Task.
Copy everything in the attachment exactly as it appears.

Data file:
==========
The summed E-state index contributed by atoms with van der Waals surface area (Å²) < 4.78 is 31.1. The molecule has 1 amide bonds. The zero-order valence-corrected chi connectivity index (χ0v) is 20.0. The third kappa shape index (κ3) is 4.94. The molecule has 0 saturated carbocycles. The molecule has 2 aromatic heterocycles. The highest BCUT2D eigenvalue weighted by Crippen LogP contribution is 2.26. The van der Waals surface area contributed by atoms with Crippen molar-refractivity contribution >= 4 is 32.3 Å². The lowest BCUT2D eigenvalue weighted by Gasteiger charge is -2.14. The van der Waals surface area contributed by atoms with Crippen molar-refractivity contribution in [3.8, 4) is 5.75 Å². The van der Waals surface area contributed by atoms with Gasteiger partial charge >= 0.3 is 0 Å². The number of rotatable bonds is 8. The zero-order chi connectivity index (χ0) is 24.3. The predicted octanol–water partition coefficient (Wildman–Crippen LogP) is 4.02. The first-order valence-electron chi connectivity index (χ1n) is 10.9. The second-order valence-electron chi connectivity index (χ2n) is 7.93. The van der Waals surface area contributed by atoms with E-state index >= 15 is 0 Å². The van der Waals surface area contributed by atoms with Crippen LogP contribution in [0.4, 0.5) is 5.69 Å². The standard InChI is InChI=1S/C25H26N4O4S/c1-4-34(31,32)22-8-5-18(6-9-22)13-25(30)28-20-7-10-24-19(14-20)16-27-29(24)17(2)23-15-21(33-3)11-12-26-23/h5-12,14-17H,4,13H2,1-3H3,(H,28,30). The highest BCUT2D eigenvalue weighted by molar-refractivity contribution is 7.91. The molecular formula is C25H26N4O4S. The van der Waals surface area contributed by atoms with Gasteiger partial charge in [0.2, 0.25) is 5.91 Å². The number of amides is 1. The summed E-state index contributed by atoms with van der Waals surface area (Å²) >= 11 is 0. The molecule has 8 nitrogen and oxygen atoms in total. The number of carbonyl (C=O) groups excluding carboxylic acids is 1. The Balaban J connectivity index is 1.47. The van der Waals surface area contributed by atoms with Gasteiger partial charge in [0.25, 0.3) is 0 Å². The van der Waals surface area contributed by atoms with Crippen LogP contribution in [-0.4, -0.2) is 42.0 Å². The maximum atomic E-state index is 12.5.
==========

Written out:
The summed E-state index contributed by atoms with van der Waals surface area (Å²) < 4.78 is 31.1. The molecule has 1 amide bonds. The zero-order valence-corrected chi connectivity index (χ0v) is 20.0. The third kappa shape index (κ3) is 4.94. The molecule has 0 saturated carbocycles. The molecule has 2 aromatic heterocycles. The highest BCUT2D eigenvalue weighted by Crippen LogP contribution is 2.26. The van der Waals surface area contributed by atoms with Crippen molar-refractivity contribution >= 4 is 32.3 Å². The lowest BCUT2D eigenvalue weighted by Gasteiger charge is -2.14. The van der Waals surface area contributed by atoms with Crippen molar-refractivity contribution in [3.8, 4) is 5.75 Å². The van der Waals surface area contributed by atoms with Gasteiger partial charge >= 0.3 is 0 Å². The number of rotatable bonds is 8. The zero-order chi connectivity index (χ0) is 24.3. The predicted octanol–water partition coefficient (Wildman–Crippen LogP) is 4.02. The first-order valence-electron chi connectivity index (χ1n) is 10.9. The second-order valence-electron chi connectivity index (χ2n) is 7.93. The van der Waals surface area contributed by atoms with E-state index >= 15 is 0 Å². The van der Waals surface area contributed by atoms with Crippen LogP contribution in [0.4, 0.5) is 5.69 Å². The standard InChI is InChI=1S/C25H26N4O4S/c1-4-34(31,32)22-8-5-18(6-9-22)13-25(30)28-20-7-10-24-19(14-20)16-27-29(24)17(2)23-15-21(33-3)11-12-26-23/h5-12,14-17H,4,13H2,1-3H3,(H,28,30). The highest BCUT2D eigenvalue weighted by molar-refractivity contribution is 7.91. The molecular formula is C25H26N4O4S. The van der Waals surface area contributed by atoms with Gasteiger partial charge in [0.2, 0.25) is 5.91 Å². The number of amides is 1. The summed E-state index contributed by atoms with van der Waals surface area (Å²) >= 11 is 0. The molecule has 8 nitrogen and oxygen atoms in total. The number of carbonyl (C=O) groups excluding carboxylic acids is 1. The Balaban J connectivity index is 1.47. The van der Waals surface area contributed by atoms with Gasteiger partial charge in [0.25, 0.3) is 0 Å². The van der Waals surface area contributed by atoms with Crippen LogP contribution in [-0.4, -0.2) is 42.0 Å². The maximum atomic E-state index is 12.5.